I am addicted to caffeine. A lot of people say that, but I want to explain what it really means, and how I came to avoid caffeine altogether.
Over the long weekend that just passed in the US, my wife and I went glamping. Glamping means multiple different things to different people. But on this occasion, it meant a wood-framed, canvas-walled building with an internal bathroom, two bedrooms and a kitchenette. It’s camping without the inconvenience of traipsing to the toilet block.
Our camp site had a fire pit where we spent most of our time tending to our primal urge to make fire.
On the day we checked out, of course, we were forced to abandon our fire. So we went to nearby Kennebunkport in Maine, bought a coffee, and read our books on some chairs far away from potential Covid-19 vectors.
The next day, everything was fine, but on Wednesday I woke feeling like I had not slept, with a pounding headache and severe nausea. I spent much of the day preparing to go to the bathroom in a hurry.
How I came to be addicted to caffeine
I am British, and British children have a rite of passage that American children do not experience: Making a cup of tea. Before I was ten I was making tea for my parents and myself unaided. I would drink a cup of tea in the same way my parents would, and I would have this caffeinated drink regularly.
By the time I was a teenager, I would have occasional headaches that I chalked up to having occasional headaches. This continued into adulthood and right up until I met my wife.
My wife is American, and her predilection for coffee had me frequenting Costa, Nerro, Starbucks and private coffee chains at regular intervals. When I left my job, my colleagues bought me a Philips Senseo coffee machine. At my new job near London, I would regularly have coffee using Nespresso pods.
I would most frequently have bouts of nausea and severe headache on Saturdays, so I wondered if, for some reason, I was dehydrating on Fridays, so I attempted to resolve the problem by drinking more water. Ironically, this meant I drank less coffee and tea on Fridays, which almost ensured that I would be ill on Saturdays. I even missed my friends’ wedding – sorry Mark and Claire!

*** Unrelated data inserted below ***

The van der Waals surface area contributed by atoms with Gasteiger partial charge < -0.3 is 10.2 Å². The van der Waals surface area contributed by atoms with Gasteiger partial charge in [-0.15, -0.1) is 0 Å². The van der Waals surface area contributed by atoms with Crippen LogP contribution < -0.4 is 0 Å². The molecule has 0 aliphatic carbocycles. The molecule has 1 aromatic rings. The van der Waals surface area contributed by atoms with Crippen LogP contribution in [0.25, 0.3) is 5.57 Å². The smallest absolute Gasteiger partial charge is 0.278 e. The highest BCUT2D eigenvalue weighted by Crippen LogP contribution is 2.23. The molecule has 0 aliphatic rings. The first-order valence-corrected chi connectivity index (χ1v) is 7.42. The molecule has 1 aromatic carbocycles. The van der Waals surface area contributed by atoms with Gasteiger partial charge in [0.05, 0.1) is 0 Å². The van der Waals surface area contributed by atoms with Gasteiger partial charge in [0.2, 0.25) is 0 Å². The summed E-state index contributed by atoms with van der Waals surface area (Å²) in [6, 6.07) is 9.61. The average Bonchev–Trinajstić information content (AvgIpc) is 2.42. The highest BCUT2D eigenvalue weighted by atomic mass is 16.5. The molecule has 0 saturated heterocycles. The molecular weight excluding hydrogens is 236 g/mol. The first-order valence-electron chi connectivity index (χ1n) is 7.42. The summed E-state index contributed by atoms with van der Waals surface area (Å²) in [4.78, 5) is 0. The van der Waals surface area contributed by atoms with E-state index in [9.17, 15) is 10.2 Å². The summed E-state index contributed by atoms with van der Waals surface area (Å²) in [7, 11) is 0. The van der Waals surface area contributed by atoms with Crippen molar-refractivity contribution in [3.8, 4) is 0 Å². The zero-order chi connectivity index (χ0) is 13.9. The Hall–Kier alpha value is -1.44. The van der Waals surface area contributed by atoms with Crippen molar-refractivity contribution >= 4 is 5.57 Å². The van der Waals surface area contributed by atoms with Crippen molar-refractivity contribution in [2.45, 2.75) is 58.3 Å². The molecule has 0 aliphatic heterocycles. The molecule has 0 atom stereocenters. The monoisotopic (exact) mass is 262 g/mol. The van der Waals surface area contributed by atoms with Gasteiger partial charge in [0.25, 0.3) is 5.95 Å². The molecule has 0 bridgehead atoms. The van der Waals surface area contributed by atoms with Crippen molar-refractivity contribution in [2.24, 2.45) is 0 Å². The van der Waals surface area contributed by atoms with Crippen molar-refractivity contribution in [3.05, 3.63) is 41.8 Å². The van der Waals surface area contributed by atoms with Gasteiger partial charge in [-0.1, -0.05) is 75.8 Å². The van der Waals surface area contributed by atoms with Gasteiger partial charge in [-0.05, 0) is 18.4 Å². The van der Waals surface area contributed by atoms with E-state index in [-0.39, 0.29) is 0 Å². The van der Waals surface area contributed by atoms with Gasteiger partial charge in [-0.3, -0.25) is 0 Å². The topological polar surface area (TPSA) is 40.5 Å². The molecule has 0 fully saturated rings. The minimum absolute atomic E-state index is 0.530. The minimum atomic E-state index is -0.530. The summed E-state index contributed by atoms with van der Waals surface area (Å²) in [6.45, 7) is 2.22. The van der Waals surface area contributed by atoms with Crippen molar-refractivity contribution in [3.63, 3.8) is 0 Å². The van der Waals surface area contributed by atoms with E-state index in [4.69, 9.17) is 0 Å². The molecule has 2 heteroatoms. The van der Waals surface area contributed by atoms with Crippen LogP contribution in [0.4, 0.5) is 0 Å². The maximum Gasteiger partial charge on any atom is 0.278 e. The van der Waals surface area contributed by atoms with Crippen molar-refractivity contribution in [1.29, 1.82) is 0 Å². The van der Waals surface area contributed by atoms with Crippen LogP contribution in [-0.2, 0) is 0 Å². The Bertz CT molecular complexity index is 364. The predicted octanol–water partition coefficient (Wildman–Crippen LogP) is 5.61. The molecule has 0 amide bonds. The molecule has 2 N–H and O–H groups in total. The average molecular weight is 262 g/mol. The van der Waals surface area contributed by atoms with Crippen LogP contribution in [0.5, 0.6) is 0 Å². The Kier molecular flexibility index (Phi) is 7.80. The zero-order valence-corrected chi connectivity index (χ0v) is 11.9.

My wife wondered whether it was caffeine, and we tried an experiment. I managed to go for several months without a nausea/headache-attack so long as I ensured I had caffeine every day.
In 2014, my wife and I planned a trip to Zimbabwe to set up a computer lab in a Zimbabwean school [amongst other things] and we packed enough sachets of instant coffee to make sure I could get through the trip safely.
Planning a trip around keeping a particular drug in my system struck me as crazy. So a little while ago, I decided to give up caffeine entirely. I drink decaffeinated coffee and tea, and eat only a little chocolate, and I am largely free of any concerns. In some ways, the loss of Coca Cola’s Coke is the largest loss. Decaffeinated Coke is just not the same thing.
I recently, accidentally ordered a caffeinated coffee once at Dunkin Donuts, but fortunately, their coffee is so weak that a one-off did not trigger my symptoms.
But this past Wednesday, my caffeine withdrawal symptoms returned as though I had drunk caffeinated coffee. It’s such a miserable feeling. There’s nothing I can do to alleviate it except drink more caffeine. And if I drink more caffeine, then the only solution tomorrow will be more caffeine. So I have to go cold turkey again. And that means a miserable day of laying on the sofa trying to distract myself from a headache that will not go away even with sleep.
Drugs that are not caffeine
This gives me a faint glimpse into the world of drug addicts. Though I am not tempted to have caffeine to resolve my problem, I can imagine that a feeling only ten times as strong would be difficult to resist. Drug addiction destroys lives – it recently destroyed the life of an intelligent, well-educated girl that my wife worked with as a Social Worker – and I now have the faintest, most mild idea of what these devastating substances do to people.
Some people are addicted to drugs by bad people in their lives who are trafficking them. And when people escape from human trafficking, many safe houses will not allow them to stay if they need methadone to treat them. Housing first is a policy that is scientifically proven to work.
Unfortunately, in New Hampshire, where this article is being written, there is no safe housing for drug addicted human trafficking victims. If you think that should change, please consider donating to the non-profit: Brigid’s House of Hope which will build such a home once it can organize sufficient funding.